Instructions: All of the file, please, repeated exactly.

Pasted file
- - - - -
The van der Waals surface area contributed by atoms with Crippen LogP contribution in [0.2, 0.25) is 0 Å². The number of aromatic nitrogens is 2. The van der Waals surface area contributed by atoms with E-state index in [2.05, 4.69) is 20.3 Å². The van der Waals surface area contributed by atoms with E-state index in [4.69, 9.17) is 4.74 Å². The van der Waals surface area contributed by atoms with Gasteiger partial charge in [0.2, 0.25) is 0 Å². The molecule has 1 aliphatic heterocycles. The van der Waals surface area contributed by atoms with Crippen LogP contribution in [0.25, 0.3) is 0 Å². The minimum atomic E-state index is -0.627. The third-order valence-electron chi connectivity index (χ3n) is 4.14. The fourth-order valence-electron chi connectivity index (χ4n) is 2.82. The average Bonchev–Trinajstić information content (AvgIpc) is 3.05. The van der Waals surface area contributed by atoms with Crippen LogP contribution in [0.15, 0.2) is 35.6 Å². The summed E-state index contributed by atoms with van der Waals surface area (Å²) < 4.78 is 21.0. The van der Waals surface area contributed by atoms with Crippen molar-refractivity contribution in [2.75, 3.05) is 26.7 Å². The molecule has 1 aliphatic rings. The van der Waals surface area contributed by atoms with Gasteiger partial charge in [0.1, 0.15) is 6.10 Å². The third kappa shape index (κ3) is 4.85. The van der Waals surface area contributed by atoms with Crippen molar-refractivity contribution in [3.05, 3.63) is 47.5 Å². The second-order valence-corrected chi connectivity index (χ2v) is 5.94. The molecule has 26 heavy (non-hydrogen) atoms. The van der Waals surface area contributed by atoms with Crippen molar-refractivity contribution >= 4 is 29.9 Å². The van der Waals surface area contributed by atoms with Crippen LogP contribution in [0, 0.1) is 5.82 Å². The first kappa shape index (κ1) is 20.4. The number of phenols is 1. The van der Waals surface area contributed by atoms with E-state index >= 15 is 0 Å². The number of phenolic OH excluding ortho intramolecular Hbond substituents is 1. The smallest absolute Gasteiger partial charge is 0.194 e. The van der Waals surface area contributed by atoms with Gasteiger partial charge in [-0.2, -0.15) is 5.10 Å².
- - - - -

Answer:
The van der Waals surface area contributed by atoms with Crippen LogP contribution in [0.2, 0.25) is 0 Å². The number of aromatic nitrogens is 2. The van der Waals surface area contributed by atoms with E-state index in [2.05, 4.69) is 20.3 Å². The van der Waals surface area contributed by atoms with E-state index in [4.69, 9.17) is 4.74 Å². The van der Waals surface area contributed by atoms with Gasteiger partial charge in [0.2, 0.25) is 0 Å². The molecule has 1 aliphatic heterocycles. The van der Waals surface area contributed by atoms with Crippen LogP contribution in [0.25, 0.3) is 0 Å². The minimum atomic E-state index is -0.627. The third-order valence-electron chi connectivity index (χ3n) is 4.14. The fourth-order valence-electron chi connectivity index (χ4n) is 2.82. The average Bonchev–Trinajstić information content (AvgIpc) is 3.05. The van der Waals surface area contributed by atoms with Crippen LogP contribution in [0.15, 0.2) is 35.6 Å². The summed E-state index contributed by atoms with van der Waals surface area (Å²) < 4.78 is 21.0. The van der Waals surface area contributed by atoms with Crippen molar-refractivity contribution in [2.75, 3.05) is 26.7 Å². The molecule has 1 aliphatic rings. The van der Waals surface area contributed by atoms with Gasteiger partial charge in [0.1, 0.15) is 6.10 Å². The third kappa shape index (κ3) is 4.85. The van der Waals surface area contributed by atoms with Crippen molar-refractivity contribution in [3.05, 3.63) is 47.5 Å². The second-order valence-corrected chi connectivity index (χ2v) is 5.94. The molecule has 26 heavy (non-hydrogen) atoms. The van der Waals surface area contributed by atoms with Crippen molar-refractivity contribution >= 4 is 29.9 Å². The van der Waals surface area contributed by atoms with Crippen LogP contribution in [0, 0.1) is 5.82 Å². The first kappa shape index (κ1) is 20.4. The number of phenols is 1. The van der Waals surface area contributed by atoms with E-state index >= 15 is 0 Å². The number of phenolic OH excluding ortho intramolecular Hbond substituents is 1. The smallest absolute Gasteiger partial charge is 0.194 e. The van der Waals surface area contributed by atoms with Gasteiger partial charge in [-0.2, -0.15) is 5.10 Å².